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Behind Ohio’s Landmark Israel Bond Purchase

The unprecedented $42 million buy was led by Treasurer Josh Mandel

Rebecca Meiser
March 08, 2013

At an early morning AJC meeting at the Mandel Jewish Community Center in Beachwood, Ohio yesterday, guest speaker Cuyahoga County Executive Ed FitzGerald was running 20 minutes late. Trying to fill the silence, organizers fished around the room, composed of Cleveland heavyweights like Ohio house minority leader Armond Budish and Alan Melamed, president of Melamed Communications for something to kibbitz about. They didn’t have to wait long before Thomas Lockshin, executive director for Israel Bonds in Ohio and Kentucky shot out of his chair.

“[State treasurer] Josh Mandel just purchased $42 million in Israel Bonds, the largest single government purchase of Israel Bonds in United States history,” he proclaimed excitedly to the audience of 40 -– just before FitzGerald walked into the room.

And although FitzGerald, rumored to be angling for the Democratic nomination for the Ohio governor race next year, talked earnestly about what the county can learn from Israel’s investment in technology and early education, it was Lockshin’s news that everyone wanted to chat about.

It is not unusual for states to invest in Israel bonds — in the last 20 years, 26 states have invested in them, with a total outlay of $2.5 billion, says Larry Berman, the National Managing Director of Corporate and Institutional Sales for Israel Bonds. Generally, they are seen as secure investments. “Israel has never defaulted [on a bond] in 62 years,” Berman says proudly. And the money from the bonds goes to help Israel’s infrastructure.

What is unusual is the amount of money Ohio chose to invest. The $42 million bond purchase, completed March 1st, brought the state’s investment in Israel bonds to $80 million. (By contrast, Illinois and Indiana each bought $10 million in Israeli bonds this year, Berman says. And before Ohio’s purchase of the bonds, no other single bond purchase had exceeded $25 million.) Even local representatives were taken aback by the number. “The final amount was a little bit of a surprise,” Lockshin said in a phone conversation yesterday.

Israel, though, has a strong supporter in Mandel, who is Jewish, and an emphatic defender of the country. As a student at The Ohio State University, Mandel served as a member of the American Israel Public Affairs Committee and in 2008, he married wife Ilana Shafran Mandel in Jerusalem.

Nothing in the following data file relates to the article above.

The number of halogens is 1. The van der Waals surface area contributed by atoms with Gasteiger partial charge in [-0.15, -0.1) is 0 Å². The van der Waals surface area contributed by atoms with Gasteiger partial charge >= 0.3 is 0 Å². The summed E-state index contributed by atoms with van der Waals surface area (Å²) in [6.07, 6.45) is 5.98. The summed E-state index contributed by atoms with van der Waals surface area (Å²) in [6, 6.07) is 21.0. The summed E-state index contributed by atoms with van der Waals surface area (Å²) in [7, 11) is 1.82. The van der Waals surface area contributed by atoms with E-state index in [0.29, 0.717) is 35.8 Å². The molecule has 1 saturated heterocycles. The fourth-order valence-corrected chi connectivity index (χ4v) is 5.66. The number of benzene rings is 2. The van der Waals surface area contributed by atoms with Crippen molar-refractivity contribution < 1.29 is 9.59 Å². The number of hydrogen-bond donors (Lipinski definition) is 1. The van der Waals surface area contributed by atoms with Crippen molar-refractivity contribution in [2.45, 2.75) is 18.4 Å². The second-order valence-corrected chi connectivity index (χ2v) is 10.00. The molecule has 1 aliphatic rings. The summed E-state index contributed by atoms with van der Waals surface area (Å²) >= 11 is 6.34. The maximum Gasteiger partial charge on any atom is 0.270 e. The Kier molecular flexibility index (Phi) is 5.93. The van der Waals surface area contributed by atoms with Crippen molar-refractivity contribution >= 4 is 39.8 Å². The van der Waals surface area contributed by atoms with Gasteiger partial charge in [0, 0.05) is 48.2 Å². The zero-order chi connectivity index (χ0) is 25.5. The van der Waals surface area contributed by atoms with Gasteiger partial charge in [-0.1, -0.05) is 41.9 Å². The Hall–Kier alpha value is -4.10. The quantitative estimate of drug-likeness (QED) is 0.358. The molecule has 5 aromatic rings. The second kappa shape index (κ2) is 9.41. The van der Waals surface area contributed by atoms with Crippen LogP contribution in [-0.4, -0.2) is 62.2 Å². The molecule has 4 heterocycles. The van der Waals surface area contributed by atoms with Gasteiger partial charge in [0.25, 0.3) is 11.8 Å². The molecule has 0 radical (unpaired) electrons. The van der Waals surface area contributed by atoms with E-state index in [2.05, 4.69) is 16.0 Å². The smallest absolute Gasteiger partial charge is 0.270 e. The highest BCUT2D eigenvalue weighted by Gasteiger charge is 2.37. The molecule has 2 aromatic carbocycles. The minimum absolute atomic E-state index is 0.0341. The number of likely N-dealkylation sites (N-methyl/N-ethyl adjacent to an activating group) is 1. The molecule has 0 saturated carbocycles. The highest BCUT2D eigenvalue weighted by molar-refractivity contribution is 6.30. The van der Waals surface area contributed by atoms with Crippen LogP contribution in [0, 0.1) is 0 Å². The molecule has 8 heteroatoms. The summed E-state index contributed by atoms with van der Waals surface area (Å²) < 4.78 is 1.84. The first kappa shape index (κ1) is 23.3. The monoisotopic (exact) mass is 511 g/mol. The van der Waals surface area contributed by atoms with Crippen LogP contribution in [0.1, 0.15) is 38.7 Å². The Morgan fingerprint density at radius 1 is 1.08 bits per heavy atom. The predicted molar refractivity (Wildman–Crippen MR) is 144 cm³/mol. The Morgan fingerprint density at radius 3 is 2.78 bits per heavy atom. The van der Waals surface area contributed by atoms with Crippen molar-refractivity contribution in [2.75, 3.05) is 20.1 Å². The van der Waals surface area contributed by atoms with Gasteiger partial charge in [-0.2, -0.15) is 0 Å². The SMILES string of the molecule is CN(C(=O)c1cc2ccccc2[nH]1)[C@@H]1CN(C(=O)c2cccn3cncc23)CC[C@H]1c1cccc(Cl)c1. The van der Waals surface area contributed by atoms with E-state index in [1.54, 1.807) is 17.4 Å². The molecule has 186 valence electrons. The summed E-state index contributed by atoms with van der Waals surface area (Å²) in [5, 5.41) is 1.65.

Raphael Rothstein, director of communications for Israel Bonds in the United States, admits that Mandel’s love of Israel sweetened the deal for him, but insists the treasurer’s decision to invest was based purely on the bonds’ soundness and security. “The fact that it’s good for Israel is a nice ancillary benefit, but he couldn’t make a decision based on that alone,” Rothstein says.

It was Mandel, though, who paved the way for this investment to happen. Three years ago as a Republican state representative, he co-sponsored a bill with Jewish Democrat Stephen Slesnick that allowed the treasury to increase debt earnings in foreign nations from one-half of 1 percent to 1 percent of the state’s portfolio.
Then in 2011, shortly after assuming the position of state treasurer, Mandel made the largest single purchase of Israel bonds in Ohio history – $18 million dollars. “He was proud to do it,” Lockshin, who worked with Mandel on the investment, said.

Mandel didn’t return calls seeking comment before publication, but in a press office fact sheet about the Israel bonds purchase, he noted that Israel Bonds are an “attractive investment option for state and municipal public funds because they maintain a high credit rating, are dependable, and yield a competitive interest rate” and “the fixed rate Israel Bonds purchased by the Ohio Treasurer’s office in this offering have yields that are three to four times the rates of comparable U.S. Treasuries.”

To Rothstein, the Ohio treasurer’s unprecedented investment “shows a huge vote of confidence in Israel’s economy and in the people of Israel,” he says, adding that “I hope it will encourage and convince other states and municipalities that this is a good thing [to invest in.]”

Rebecca Meiser is a freelance writer living in Cleveland.

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